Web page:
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When strength comes from loss

ALBUQUERQUE, N.M. — In the dark and silent hours of early morning, we mothers make a mental to-do list – most of those items involving children.

Some mothers, of course, are already up tackling that list in those early hours, tending to a crying infant, finishing up another batch of cupcakes for a school party or staying up until an errant, older child returns.

We hope each day will dawn with our children safe and happy and accounted for.

And we hope, more than anything, that we will be graced with such days as long as we breathe and long after that.

But, sometimes, no matter how much we hope or pray or fight or scream, we do not get as many of those days as we wanted. Sometimes, our children die.

For those of us who have lost a child, the mental list we make in those dark and silent and immensely lonely hours includes reminding ourselves to breathe.

In this job, I have met many mothers like that, amazing women who not only kept on breathing but who showed a strength and a grace that took my breath away. When I lost my son in 2017, many of them became my sisters, my mentors, my guides and my hope that someday I, too, would have even a fraction of their strength and grace.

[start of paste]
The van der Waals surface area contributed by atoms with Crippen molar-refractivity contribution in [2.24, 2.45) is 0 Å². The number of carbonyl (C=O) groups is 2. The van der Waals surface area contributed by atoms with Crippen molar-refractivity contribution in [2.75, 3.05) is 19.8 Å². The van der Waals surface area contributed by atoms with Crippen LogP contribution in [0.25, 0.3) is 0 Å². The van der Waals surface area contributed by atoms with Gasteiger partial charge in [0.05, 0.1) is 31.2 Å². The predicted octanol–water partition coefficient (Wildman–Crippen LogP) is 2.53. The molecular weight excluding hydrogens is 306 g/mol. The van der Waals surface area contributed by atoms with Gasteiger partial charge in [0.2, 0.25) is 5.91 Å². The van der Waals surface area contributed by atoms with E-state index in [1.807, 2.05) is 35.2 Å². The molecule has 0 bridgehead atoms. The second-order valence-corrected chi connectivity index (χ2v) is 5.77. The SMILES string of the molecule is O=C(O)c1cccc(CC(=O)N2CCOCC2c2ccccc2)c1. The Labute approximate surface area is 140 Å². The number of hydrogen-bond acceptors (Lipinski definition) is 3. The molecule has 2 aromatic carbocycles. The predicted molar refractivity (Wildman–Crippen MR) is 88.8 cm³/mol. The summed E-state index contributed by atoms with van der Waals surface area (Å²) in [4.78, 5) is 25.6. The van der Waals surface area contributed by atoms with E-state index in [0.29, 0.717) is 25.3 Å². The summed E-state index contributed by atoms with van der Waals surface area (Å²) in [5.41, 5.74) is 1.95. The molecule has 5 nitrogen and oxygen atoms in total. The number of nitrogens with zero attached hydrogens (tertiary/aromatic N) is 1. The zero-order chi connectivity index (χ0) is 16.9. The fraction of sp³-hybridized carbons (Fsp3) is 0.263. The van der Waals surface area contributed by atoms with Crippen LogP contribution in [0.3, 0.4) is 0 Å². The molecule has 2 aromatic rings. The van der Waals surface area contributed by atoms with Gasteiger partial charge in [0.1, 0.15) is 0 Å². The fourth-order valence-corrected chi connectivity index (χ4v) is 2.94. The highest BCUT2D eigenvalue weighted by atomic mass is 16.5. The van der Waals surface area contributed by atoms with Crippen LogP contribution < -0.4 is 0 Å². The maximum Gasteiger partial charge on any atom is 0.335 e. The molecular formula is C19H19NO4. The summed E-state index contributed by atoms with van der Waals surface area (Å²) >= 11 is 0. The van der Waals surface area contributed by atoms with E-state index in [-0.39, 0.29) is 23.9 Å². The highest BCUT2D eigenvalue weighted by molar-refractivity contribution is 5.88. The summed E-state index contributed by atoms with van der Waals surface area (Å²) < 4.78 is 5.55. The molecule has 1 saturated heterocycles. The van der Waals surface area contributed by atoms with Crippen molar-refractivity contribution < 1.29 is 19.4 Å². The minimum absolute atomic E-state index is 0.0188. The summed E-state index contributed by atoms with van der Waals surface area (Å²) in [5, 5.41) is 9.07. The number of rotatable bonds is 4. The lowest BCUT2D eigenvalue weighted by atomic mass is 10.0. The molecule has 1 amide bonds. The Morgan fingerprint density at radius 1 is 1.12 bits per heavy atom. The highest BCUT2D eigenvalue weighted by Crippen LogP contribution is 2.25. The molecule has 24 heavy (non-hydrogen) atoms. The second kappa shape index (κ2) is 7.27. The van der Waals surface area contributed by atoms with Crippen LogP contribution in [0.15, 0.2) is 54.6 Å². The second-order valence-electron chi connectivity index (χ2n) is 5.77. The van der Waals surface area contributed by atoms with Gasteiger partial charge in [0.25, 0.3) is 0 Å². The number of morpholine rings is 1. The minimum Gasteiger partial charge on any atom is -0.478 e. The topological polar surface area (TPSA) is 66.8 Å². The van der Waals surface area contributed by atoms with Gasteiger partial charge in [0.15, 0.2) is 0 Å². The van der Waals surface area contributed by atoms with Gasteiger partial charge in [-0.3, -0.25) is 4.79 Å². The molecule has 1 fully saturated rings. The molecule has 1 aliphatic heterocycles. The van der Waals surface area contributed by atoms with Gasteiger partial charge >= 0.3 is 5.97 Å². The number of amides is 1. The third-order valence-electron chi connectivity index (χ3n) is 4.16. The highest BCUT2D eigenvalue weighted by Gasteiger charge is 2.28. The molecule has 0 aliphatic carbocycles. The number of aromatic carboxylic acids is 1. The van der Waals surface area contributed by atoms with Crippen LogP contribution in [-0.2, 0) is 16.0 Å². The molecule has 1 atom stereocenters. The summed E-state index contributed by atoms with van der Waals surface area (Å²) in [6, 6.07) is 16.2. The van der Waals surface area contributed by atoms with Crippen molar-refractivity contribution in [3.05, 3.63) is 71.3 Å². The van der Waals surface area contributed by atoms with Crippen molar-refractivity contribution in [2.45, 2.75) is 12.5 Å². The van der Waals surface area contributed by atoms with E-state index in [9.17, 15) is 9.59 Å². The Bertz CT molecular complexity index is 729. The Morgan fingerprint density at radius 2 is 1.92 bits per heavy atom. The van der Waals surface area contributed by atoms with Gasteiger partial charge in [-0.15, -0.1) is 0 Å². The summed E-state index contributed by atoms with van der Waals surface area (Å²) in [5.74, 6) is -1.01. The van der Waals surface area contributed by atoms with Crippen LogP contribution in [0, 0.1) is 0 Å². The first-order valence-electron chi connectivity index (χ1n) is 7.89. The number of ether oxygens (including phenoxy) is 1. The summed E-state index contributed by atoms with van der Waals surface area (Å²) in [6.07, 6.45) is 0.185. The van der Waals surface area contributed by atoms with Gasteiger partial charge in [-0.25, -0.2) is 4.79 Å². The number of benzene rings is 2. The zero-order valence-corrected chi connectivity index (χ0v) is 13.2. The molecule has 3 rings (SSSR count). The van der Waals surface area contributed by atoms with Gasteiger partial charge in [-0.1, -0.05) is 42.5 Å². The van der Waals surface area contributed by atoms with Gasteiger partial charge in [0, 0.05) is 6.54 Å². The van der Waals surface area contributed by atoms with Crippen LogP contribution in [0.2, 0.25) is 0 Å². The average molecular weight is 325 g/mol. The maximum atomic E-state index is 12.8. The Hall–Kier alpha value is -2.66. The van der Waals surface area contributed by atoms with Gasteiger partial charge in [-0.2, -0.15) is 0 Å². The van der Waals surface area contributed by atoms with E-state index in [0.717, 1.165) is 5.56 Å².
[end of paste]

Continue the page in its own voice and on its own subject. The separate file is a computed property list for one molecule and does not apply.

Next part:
I think of these women in those dark and silent hours and am reminded of the truism that the strongest person in the world is a grieving mother who wakes up and keeps going every morning.

Last Tuesday morning, when the hour was still dark and silent, another mother joined the ranks of these strong women.

Both her sons, Pedro and Mateo Sandoval, died in a head-on collision with a pickup truck on their way to school. Pedro was 16; Mateo was 14. They were, I’m told, great athletes at Moriarty High School, great kids, inseparable in life, inseparable in death.

News of their deaths spread rapidly through the East Mountains. It seemed that everybody out here has a connection to the Sandoval family.

Members of East Mountain 411, a Facebook page many of us living out here rely on for news, opinions and road conditions, began posting updates on the closure of NM 41 south of Dinkle Road where the crash occurred. Monitors of the page requested that no one reveal the names of the dead so that the family could have time to grieve in peace.

It was the boys’ mother who broke that request.

“Good morning to our kind and loving East Mtn Community,” she wrote. “I am Lexi Sandoval, the momma to the two young men, Mateo and Pedro, we lost yesterday. My husband, our daughter and I want to thank you all for the prayers. We felt them all and we still need them. Our boys were amazing young men; respectful, mindful, smart-as-hell and athletic. We are broken to our core, each prayer helps to stitch us back together again. We are blessed to have you praying for us.”

Sandoval had even more to say: